Get away from it all — take a holiday in outer space
Aboard the International Space Station an astronaut’s life is typically work, exercise, rest, repeat. But people who do not have the right stuff for Nasa’s astronaut corps will soon also have a taste of that life.
Aurora Station is billed as the "first luxury hotel in space". Houston-based Orion Span hopes to launch the modular station in late 2021 and welcome its first guests the following year, with two crew members on each excursion.
The platform would orbit 320km above Earth, offering six guests 384 sunrises and sunsets as they race around the planet for 12 days at very high speeds.
Once, such a thing would have been the stuff of fiction. Now, in the age of SpaceX, Blue Origin and Virgin Galactic, the idea that a private company would launch an orbiting hotel seems almost pedestrian.
"We want to get people into space because it’s the final frontier for our civilisation," says Orion Span’s founder and CEO, Frank Bunger, a former software engineer. Orion Span’s offering won’t be for everyone, however: launch and re-entry are not for the faint of heart.
"We’re not selling a hey-let’s-go-to-the-beach equivalent in space," Bunger says. "We’re selling the experience of being an astronaut. You reckon that there are people who are willing to pay to have that experience."
Beyond the physical limitations to embarking, there are also the fiscal ones.
The 12-day stay starts at $9.5m a person, or about $791,666 a night.
Aurora Station is planned as a module about 10.7m by 4.3m, or roughly the interior volume of a Gulfstream G550 private jet, according to Bunger.
The station would accommodate as many as four guests, plus the two crew. The company requires an $80,000 deposit, which is fully refundable, and has began accepting payments.
Orion Span is assessing potential funding sources to get the endeavour off the ground but won’t disclose how much it wants to raise for the project, a spokeswoman says.
It reflects the type of commercial venture that’s become more common over the past decade, fuelled by decreases in launch costs and an influx of venture capital. Since 2015 start-up space companies have attracted $7.9bn in investment, according to Bryce Space & Technology, a consulting firm.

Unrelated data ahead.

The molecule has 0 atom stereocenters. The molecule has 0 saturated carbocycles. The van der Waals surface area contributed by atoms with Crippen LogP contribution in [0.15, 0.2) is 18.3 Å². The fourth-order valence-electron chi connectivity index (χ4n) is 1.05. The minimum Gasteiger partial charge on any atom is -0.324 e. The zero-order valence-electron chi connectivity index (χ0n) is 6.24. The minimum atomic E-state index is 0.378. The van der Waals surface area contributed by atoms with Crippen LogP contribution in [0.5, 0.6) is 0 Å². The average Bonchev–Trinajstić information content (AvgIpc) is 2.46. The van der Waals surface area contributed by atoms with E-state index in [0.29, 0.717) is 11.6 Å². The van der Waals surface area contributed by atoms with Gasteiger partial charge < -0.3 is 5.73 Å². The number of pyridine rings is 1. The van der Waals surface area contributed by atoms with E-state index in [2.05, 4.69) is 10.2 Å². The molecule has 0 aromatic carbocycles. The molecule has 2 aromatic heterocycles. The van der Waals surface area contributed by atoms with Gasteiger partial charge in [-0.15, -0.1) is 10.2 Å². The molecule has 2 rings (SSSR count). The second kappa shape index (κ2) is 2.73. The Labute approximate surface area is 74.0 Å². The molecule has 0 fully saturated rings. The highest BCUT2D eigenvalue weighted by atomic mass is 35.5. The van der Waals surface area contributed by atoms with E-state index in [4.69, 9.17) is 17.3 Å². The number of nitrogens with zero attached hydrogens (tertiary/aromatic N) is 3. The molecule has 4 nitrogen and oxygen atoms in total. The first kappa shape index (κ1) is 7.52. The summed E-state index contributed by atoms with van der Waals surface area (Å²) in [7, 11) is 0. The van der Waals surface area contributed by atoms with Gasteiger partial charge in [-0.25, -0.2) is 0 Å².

"The commercialisation of [low Earth orbit] is an exciting prospect, but it will be an exercise in determining what ideas are more real than others," says Phil Larson, a former space policy adviser to former US president Barack Obama who worked for Elon Musk’s SpaceX. He is now assistant dean at the University of Colorado at Boulder’s College of Engineering and Applied Science.
Orion Span has yet to contract with a launch provider, either for its initial flights to build the station or for customer flights. The start-up’s aggressive four-year time frame may be a ploy, Larson says, to assess "what kind of market might be out there for this".
Van Espahbodi, managing partner of Starburst Accelerator, a consulting and venture firm, adds that the public relations push behind Orion Span may be an effective way to help the company attract funding, too.
Orion Span’s chief architect and operating and chief technical officers are former Nasa employees. The company said it has "developed proprietary technology to drive a full order of magnitude of cost out of the design and manufacture of a space station".
Bunger says the firm’s designs would work with most of the current launch configurations, such as Arianespace, SpaceX and United Launch Alliance. It could also partner with a government space agency, he says.
One reason Orion Span can target a price of less than $10m per person is because of declining launch prices, Bunger says. "Everybody’s forecasting that they’re going to fall.
"Almost every week there’s another rocket launch company that’s starting up with a new way to get to orbit cheaper, faster, better."
Orion Span joins a growing list of entrepreneurial firms that see cheaper access to space leading to a demand for more real estate in low Earth orbit.
Bigelow Aerospace, founded by lodging billionaire Robert Bigelow, deployed its 2.5m, 1,300kg inflatable activity module on the International Space Station in May 2016. In October, Nasa extended the two-year service period for the module — which is used for storage — to remain part of the space station until at least 2021.
Axiom Space, a Houston-based company also run by Nasa veterans, says it plans to launch habitation modules to complement the space station. Arizona-based World View Enterprises is developing a fleet of high-altitude platforms, called stratollites, carried by balloons to the edge of space. The stratollites are used for communications, surveillance, weather forecasting and atmospheric research. Recently, World View raised $48.5m.
But the new world of commercial spaceflight has yet to launch humans into space, let alone civilians, and leave them there for two weeks.
Prior to launch, Aurora Station travellers would have three months of training, beginning with online courses to understand "basic space flight, orbital mechanics and pressurised environments in space".
Hotel guests will also have required exercises on spacecraft systems and contingency training at the company’s Houston facility. No word yet on the minibar or turndown service.